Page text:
From Washington Post
Chinese terra cotta warriors had real, and very carefully made, weapons
By Jennifer Pinkowski, Published: November 26
The 7,000 soldiers buried with Qin Shi Huang in 210 B.C. were made of clay. But the bronze weapons the terra cotta army carried into the enormous tomb complex near Xi’an in western China were the real things: tens of thousands of swords, axes, spears, lances and crossbows, all as capable of spilling blood as anything Qin’s real army wielded when they triumphed, ending centuries of war and uniting China under a single rule for the first time.
What has been a puzzle for scientists is how so many weapons could have been made so skillfully, so uniformly and so quickly. (Qin reigned for only 11 years; construction of his mausoleum complex is thought to have started long before his death.) They now have a likely answer. A new study of 40,000 bronze arrowheads suggests they were produced in self-sufficient, autonomous workshops that produced finished items rather than parts that fed into an assembly line of sorts.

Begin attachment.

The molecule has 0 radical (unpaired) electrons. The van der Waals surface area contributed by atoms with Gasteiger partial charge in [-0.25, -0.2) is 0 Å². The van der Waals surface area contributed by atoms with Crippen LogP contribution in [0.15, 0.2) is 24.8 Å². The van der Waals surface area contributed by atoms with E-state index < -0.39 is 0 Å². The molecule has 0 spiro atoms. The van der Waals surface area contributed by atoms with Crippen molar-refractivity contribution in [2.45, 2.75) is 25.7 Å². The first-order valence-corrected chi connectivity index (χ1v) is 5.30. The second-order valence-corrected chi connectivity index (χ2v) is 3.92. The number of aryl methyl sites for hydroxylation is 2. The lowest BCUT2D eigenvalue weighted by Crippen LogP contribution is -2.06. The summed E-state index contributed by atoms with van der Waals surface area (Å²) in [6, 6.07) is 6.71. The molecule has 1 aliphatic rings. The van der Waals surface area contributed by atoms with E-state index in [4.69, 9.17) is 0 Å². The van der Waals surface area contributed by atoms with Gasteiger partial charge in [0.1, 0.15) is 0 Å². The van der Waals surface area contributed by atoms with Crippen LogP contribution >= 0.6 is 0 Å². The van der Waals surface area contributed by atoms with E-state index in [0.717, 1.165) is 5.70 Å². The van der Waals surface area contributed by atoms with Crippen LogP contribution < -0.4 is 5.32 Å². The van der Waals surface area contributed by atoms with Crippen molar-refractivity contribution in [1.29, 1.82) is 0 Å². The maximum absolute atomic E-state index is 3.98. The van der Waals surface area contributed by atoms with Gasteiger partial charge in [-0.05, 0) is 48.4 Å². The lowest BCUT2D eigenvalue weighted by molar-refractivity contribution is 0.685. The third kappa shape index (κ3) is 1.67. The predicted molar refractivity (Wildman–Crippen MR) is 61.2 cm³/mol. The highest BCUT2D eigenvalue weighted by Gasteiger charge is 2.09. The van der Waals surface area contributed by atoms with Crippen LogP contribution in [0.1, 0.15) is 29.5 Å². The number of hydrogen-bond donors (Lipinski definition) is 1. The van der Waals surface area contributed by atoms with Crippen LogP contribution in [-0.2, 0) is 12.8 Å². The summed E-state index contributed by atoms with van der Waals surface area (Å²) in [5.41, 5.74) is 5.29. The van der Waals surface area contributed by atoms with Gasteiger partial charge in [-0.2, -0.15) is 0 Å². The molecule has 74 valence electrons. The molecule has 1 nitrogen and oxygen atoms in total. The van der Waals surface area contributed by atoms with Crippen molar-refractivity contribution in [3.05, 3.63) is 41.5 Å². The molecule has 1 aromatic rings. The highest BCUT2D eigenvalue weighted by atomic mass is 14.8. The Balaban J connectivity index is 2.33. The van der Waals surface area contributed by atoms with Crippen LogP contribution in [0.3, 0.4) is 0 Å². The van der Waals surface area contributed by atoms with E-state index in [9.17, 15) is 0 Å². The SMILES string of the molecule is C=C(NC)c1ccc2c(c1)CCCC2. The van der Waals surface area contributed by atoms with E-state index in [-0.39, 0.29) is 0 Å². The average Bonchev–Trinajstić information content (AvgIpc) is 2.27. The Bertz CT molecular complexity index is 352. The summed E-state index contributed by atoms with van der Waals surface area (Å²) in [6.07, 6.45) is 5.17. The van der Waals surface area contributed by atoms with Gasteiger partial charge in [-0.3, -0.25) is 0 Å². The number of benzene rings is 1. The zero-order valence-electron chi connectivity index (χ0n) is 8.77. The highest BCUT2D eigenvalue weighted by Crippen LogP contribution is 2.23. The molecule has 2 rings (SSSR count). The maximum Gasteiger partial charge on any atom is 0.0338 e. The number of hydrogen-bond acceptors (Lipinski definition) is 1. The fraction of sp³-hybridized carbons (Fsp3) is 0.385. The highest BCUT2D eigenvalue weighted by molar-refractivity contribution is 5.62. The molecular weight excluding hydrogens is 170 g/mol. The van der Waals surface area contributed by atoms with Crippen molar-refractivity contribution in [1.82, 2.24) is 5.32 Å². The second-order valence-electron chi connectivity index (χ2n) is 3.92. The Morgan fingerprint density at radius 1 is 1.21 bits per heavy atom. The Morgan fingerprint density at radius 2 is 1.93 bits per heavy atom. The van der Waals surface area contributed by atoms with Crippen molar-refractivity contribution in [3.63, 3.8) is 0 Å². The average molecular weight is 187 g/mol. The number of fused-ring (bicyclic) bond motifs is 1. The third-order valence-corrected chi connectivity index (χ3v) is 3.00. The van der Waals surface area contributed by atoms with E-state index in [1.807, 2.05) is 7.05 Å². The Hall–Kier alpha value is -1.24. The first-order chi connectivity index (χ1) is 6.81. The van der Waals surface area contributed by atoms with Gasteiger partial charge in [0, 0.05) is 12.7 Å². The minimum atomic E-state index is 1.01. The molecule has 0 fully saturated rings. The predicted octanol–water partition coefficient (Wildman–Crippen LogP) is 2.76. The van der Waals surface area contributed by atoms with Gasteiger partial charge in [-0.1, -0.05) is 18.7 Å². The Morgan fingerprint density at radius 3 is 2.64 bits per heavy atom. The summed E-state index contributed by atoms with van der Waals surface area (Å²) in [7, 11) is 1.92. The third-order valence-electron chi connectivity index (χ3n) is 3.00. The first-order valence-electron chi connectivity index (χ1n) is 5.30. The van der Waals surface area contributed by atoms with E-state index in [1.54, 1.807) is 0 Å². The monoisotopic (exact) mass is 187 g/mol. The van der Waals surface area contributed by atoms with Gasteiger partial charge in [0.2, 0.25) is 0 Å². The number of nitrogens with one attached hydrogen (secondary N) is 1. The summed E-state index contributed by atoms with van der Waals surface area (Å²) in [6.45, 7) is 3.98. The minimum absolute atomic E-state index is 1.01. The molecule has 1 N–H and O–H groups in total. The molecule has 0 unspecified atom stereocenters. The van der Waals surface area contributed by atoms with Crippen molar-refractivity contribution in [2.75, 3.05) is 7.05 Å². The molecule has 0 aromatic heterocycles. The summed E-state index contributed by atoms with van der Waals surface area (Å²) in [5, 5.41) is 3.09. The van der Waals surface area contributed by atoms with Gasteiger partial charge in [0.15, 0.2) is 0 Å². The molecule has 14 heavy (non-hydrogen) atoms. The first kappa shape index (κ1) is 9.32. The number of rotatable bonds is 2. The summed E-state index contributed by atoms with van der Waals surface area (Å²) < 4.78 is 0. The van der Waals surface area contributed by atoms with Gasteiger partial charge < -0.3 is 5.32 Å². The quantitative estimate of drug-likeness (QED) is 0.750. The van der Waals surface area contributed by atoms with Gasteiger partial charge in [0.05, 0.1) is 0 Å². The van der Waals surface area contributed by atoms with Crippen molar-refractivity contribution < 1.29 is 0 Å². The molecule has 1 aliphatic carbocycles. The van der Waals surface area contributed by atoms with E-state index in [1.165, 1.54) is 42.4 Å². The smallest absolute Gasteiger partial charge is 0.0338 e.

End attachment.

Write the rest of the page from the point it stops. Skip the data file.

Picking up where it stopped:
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From The Onion:
PALO ALTO, CA—Marking a major breakthrough in the study of highly charged atmospheres and intense fields of emotional instability, scientists at Stanford University announced Thursday they had synthesized an entirely new and extremely volatile form of romantic relationship.
According to project head Dr. Stuart Barnard, this highly combustible pairing was created by taking two wildly incompatible people—24-year-old test subjects Colin Buckner and Lisa Mullins—and then rapidly colliding their personalities together until they briefly formed an unstable bond.